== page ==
File sharing has no effect on CD sales, a pair of US academics have claimed.
The finding will not make pleasant reading for the music industry, which claims file-sharing is the cause of the huge decline seen in North American, German and Italian CD sales.
Harvard Business School Associate Professor Felix Oberholzer-Gee and Professor Koleman Strumpf of the University of North Carolina base their claim on research carried during the Autumn and Winter of 2002 to compare song download volumes with CD album sales.
The duo used data taken directly from file-sharing networks to calculate the number of genuine downloads made during a 17-week period. They also looked at official US CD sales data. Factors such as network congestion, song length - ie. download duration - as well as international school and college holidays were taking into consideration. They then used statistical methods to work out whether the sale of an album declines if it is downloaded more frequently.
The result, the professors say, is that there is no such connection.
"File sharing has no statistically significant effect on purchases of the average album in our sample," their report states. "Moreover, the estimates are of rather modest size when compared to the drastic reduction in sales in the music industry. At most, file sharing can explain a tiny fraction of this decline."
Oberholzer-Gee and Strumpf estimate that it takes on average 5000 downloads to reduce album sales by just a single copy - and that, they say, is a worst-case scenario. On that basis, US CD sales in 2002 would have fallen by two million copies. In fact, they fell by 139 million units between 2000 and 2002.
If the professors' analysis is correct, file-sharing may have actually limited that decline. The professors' study suggests that for the top 25 per cent of albums - those with sales of 600,000 copies or more - one extra copy was sold on average for every 150 downloads. That said, downloads did tend to impact less popular albums - those with 36,000 sales or less. Overall, however, the effect is beneficial, since the music industry makes most of its money from the most popular albums.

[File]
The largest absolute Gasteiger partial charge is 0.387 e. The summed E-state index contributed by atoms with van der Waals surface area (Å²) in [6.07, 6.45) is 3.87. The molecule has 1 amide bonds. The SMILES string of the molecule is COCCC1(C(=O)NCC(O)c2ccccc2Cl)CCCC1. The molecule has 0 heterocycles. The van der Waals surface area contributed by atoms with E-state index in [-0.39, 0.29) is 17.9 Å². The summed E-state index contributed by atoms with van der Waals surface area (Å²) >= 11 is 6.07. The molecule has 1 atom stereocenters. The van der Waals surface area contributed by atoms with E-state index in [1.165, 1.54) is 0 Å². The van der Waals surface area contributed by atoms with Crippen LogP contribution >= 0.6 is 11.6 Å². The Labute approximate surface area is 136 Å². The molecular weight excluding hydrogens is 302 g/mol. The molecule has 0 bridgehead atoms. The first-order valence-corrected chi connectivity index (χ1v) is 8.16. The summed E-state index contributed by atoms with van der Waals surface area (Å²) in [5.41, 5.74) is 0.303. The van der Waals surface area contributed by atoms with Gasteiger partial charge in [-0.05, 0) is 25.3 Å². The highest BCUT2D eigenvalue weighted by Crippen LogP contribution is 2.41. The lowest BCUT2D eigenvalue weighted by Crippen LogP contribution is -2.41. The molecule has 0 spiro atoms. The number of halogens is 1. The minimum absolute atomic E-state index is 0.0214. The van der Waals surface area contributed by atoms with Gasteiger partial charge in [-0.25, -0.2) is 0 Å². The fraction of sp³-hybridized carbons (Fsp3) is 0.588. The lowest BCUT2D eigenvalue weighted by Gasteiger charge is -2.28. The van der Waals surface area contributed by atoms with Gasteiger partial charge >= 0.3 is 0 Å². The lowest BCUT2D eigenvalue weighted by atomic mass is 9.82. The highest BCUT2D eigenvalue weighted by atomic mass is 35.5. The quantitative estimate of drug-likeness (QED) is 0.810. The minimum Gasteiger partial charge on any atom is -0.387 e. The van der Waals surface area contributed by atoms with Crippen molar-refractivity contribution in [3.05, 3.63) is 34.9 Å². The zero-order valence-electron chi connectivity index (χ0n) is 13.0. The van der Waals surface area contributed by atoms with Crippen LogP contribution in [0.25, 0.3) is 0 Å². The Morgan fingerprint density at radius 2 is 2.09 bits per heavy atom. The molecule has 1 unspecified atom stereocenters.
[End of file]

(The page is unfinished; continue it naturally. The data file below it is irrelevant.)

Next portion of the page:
"While downloads occurred on a vast scale during this period - three million simultaneous users shared 500 million files on the popular network FastTrack/Kazaa alone - most people who shared files appear to be individuals who would not have bought the albums that they downloaded," the professors say.
However, the professors do provide circumstantial evidence that backs the music industry's claim. The greatest download activity was recorded for users in the US, Canada, Germany and Italy - which are all countries that, according to the London-based industry anti-piracy watchdog the International Federation of the Phonographic Industry (IFPI), have seen some of the biggest declines in music sales.
That seems a pretty close parallel, but the professors suggest we look to other reasons for the decline. Sales, they say, are not lost to downloads since most download are made of songs music fans would not buy anyway. They also point to a similar large decline in LP sales during the late 1970s and early 1980s - a trend that prompted the music industry's 'home taping is killing music' campaign, we recall - which was reversed when CD was launched.
Indeed, CD sales were long been inflated during the 1990s as consumer re-purchased in the new medium albums they already owned.
"Movies, software and video games are actively downloaded, and yet these industries have continued to grow since the advent of file sharing," not the professors. Reasons for the decline in music sales include, they suggest, "poor macroeconomic conditions, a reduction in the number of album releases, growing competition from other forms of entertainment such as video games and DVDs - video game graphics have improved and the price of DVD players and movies have sharply fallen - [and] a reduction in music variety stemming from the large consolidation in radio along with the rise of independent promoter fees to gain airplay".